With in-app guidance, you can save users the frustration of having to browse a messy support center just to understand the basic features and get the job done.
For example, you can trigger contextual tooltips to introduce core features to new users during their onboarding.
Onboarding tooltips not only ensure users won’t need additional support but also keeps users engaged and makes them stick around with you.
2. Build an in-app knowledge base for proactive support
It doesn’t matter how meticulous your onboarding process is. Users will always need more information than what a few tooltips can offer.
And since 81% of customers say they want more self-service options, an in-app knowledge base can be your competitive advantage when implemented well.
Now, anyone can build a knowledge base. What will make a difference is to create one that’s:
- Easily accessible from your app.
- Resourceful, offering content in multiple formats to cater to different learning preferences.
- Curated for specific user segments.
In short: the easier it is to find the desired information, the less friction you create.
3. Send microsurveys to identify customer issues
We said proactive support is about preventing problems, but how can you prevent customer service issues that you don’t know about?
That’s why you need to collect feedback with microsurveys, so you can find out what parts of their journey are causing more trouble.
For instance, if your onboarding process isn’t thorough enough and your users end up frustrated, you can only learn about it by sending a CSAT survey after the onboarding is completed.
This way, you can see what’s missing in your product, improve it, and prevent users from having to search online or reach out to your customer service team.
4. Create a passive feedback widget to collect customer feedback
Passive feedback is a great way to learn about problems you can prevent through proactive support.
To do this, implement built-in passive surveys and place them in such a way that users can notice them without interrupting their workflow.
For example, integrate a feature request survey in your product UI so active users can easily submit their thoughts and help you build a product that’s easier to use.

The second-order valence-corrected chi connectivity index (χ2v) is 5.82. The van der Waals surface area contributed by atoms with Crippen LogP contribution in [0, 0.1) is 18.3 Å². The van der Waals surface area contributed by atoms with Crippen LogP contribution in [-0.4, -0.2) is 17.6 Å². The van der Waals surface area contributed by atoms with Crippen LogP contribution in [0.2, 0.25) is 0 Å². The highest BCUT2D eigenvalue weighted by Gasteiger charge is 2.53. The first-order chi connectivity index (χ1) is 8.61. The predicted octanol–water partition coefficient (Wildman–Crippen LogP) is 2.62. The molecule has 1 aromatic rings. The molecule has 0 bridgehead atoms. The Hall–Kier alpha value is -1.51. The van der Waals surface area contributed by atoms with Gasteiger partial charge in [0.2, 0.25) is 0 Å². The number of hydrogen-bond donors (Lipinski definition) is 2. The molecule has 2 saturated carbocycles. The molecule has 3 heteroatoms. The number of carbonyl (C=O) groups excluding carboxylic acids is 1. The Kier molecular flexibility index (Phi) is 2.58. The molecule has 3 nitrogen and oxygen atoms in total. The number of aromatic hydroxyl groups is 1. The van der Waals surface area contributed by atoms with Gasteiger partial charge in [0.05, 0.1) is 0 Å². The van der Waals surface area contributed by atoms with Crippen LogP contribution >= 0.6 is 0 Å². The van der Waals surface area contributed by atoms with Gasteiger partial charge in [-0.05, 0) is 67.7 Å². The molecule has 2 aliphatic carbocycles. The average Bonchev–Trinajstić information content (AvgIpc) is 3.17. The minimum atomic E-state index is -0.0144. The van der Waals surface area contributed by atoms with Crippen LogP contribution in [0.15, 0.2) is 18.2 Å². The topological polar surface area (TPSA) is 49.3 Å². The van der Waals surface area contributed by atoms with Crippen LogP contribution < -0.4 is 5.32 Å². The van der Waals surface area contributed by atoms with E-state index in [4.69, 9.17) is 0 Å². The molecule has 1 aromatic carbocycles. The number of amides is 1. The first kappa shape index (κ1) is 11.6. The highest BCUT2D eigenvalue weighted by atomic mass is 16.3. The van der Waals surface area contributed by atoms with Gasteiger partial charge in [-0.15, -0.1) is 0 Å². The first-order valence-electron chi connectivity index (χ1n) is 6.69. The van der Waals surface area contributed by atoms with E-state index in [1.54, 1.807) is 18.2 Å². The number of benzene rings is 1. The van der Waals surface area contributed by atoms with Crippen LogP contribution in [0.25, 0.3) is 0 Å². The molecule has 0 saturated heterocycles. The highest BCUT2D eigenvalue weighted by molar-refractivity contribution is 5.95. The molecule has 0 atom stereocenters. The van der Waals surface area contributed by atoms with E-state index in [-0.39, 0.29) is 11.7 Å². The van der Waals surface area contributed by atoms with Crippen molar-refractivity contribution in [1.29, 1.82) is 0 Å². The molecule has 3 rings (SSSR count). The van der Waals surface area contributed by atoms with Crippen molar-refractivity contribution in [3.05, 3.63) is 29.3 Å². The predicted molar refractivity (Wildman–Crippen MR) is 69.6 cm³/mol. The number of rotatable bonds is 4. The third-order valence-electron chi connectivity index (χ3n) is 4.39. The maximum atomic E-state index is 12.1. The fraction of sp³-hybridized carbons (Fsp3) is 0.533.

5. Analyze product usage to look for improvement opportunities
Another way to be proactive is to tag your features to monitor product usage and then look at your analytics to see if:
- There’s a core feature with low engagement.
- Some users seem to be stuck at one stage.
For the former, you can try to figure out what makes your product harder to use and add more in-app help. Perhaps users are lost and don’t know exactly how to use it.
As for the latter, you can reach out to the unengaged users to offer personal help. Maybe they’re unaware of a problem, and all it takes is a little push to re-engage them.
6. Perform funnel analysis and remove friction
Sometimes, you need to see the bigger picture to find problems.
With funnel analysis, you can identify what parts of the customer journey are generating more friction and resulting in more drop-offs. Allowing you to provide more proactive help in those areas and prevent churn.
First, you need to map every touchpoint in the journey, then track user actions with a customer data platform (like Userpilot), which will allow you to organize the data and visualize the funnel like this:
7. Use segmentation to send targeted in-app help
There’s no one-size-fits-all onboarding process that will work for everyone.
Great proactive customer service is meant to be personal and effective, so the best way to scale it inside your product is through segmentation.
When you segment customers based on their jobs-to-be-done, goals, and problems, you can then trigger in-app guides that aren’t generic and are helpful to satisfy their needs.
For example, you can target a re-engagement campaign to disengaged users who haven’t been very active. And offer relevant content, updates, and even discounts.
8. Measure and analyze NPS results to increase customer loyalty
A big part of your customer’s value is in their word-of-mouth potential, which can be measured through NPS surveys.
But that’s not all it can do for you, sending NPS surveys with a follow-up question can help you identify passives and detractors (a.k.a. unsatisfied users), plus give you insights on what’s going wrong, fix it, and close the feedback loop with proactive help.
What’s better, if your survey tool allows you to tag NPS responses, you can find common keywords coming from detractors and spot issues easily:
Examples of proactive customer service
Want to put these best practices into practice? Let’s see how different companies apply the proactive support tactics we just covered inside their product:
Userpilot builds a resource center with multiple help modules
Anyone can create a resource center, but not everyone puts in the effort to make it accessible and effective to provide proactive customer support.